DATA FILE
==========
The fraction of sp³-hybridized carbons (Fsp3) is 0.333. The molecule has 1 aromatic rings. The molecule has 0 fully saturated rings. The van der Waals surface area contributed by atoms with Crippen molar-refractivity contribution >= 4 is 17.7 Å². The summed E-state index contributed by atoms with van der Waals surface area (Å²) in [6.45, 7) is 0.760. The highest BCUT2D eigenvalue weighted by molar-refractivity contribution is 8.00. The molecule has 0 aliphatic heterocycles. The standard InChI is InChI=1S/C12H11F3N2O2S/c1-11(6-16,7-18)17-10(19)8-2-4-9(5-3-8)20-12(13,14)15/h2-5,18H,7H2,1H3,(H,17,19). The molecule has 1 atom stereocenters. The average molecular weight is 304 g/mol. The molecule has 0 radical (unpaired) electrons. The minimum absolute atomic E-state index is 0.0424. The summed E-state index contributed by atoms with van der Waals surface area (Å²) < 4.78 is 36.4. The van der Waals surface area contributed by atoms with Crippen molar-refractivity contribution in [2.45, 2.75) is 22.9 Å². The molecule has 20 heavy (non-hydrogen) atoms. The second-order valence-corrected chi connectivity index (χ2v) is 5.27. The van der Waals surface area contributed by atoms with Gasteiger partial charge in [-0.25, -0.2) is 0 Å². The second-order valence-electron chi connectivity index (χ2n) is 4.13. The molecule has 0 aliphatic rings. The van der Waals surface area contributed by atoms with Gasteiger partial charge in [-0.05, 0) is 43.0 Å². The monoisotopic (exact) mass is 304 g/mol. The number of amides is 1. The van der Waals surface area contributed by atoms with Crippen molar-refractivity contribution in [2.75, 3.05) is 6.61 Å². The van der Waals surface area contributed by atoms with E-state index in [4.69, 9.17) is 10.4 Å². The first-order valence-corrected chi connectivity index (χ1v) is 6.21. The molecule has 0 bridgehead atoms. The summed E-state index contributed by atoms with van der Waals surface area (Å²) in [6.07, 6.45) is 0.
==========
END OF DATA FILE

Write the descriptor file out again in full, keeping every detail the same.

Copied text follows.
The fraction of sp³-hybridized carbons (Fsp3) is 0.333. The molecule has 1 aromatic rings. The molecule has 0 fully saturated rings. The van der Waals surface area contributed by atoms with Crippen molar-refractivity contribution >= 4 is 17.7 Å². The summed E-state index contributed by atoms with van der Waals surface area (Å²) in [6.45, 7) is 0.760. The highest BCUT2D eigenvalue weighted by molar-refractivity contribution is 8.00. The molecule has 0 aliphatic heterocycles. The standard InChI is InChI=1S/C12H11F3N2O2S/c1-11(6-16,7-18)17-10(19)8-2-4-9(5-3-8)20-12(13,14)15/h2-5,18H,7H2,1H3,(H,17,19). The molecule has 1 atom stereocenters. The average molecular weight is 304 g/mol. The molecule has 0 radical (unpaired) electrons. The minimum absolute atomic E-state index is 0.0424. The summed E-state index contributed by atoms with van der Waals surface area (Å²) < 4.78 is 36.4. The van der Waals surface area contributed by atoms with Crippen molar-refractivity contribution in [2.45, 2.75) is 22.9 Å². The molecule has 20 heavy (non-hydrogen) atoms. The second-order valence-corrected chi connectivity index (χ2v) is 5.27. The van der Waals surface area contributed by atoms with Gasteiger partial charge in [-0.25, -0.2) is 0 Å². The second-order valence-electron chi connectivity index (χ2n) is 4.13. The molecule has 0 aliphatic rings. The van der Waals surface area contributed by atoms with Gasteiger partial charge in [-0.05, 0) is 43.0 Å². The monoisotopic (exact) mass is 304 g/mol. The number of amides is 1. The van der Waals surface area contributed by atoms with Crippen molar-refractivity contribution in [2.75, 3.05) is 6.61 Å². The van der Waals surface area contributed by atoms with E-state index in [4.69, 9.17) is 10.4 Å². The first-order valence-corrected chi connectivity index (χ1v) is 6.21. The molecule has 0 bridgehead atoms. The summed E-state index contributed by atoms with van der Waals surface area (Å²) in [6.07, 6.45) is 0.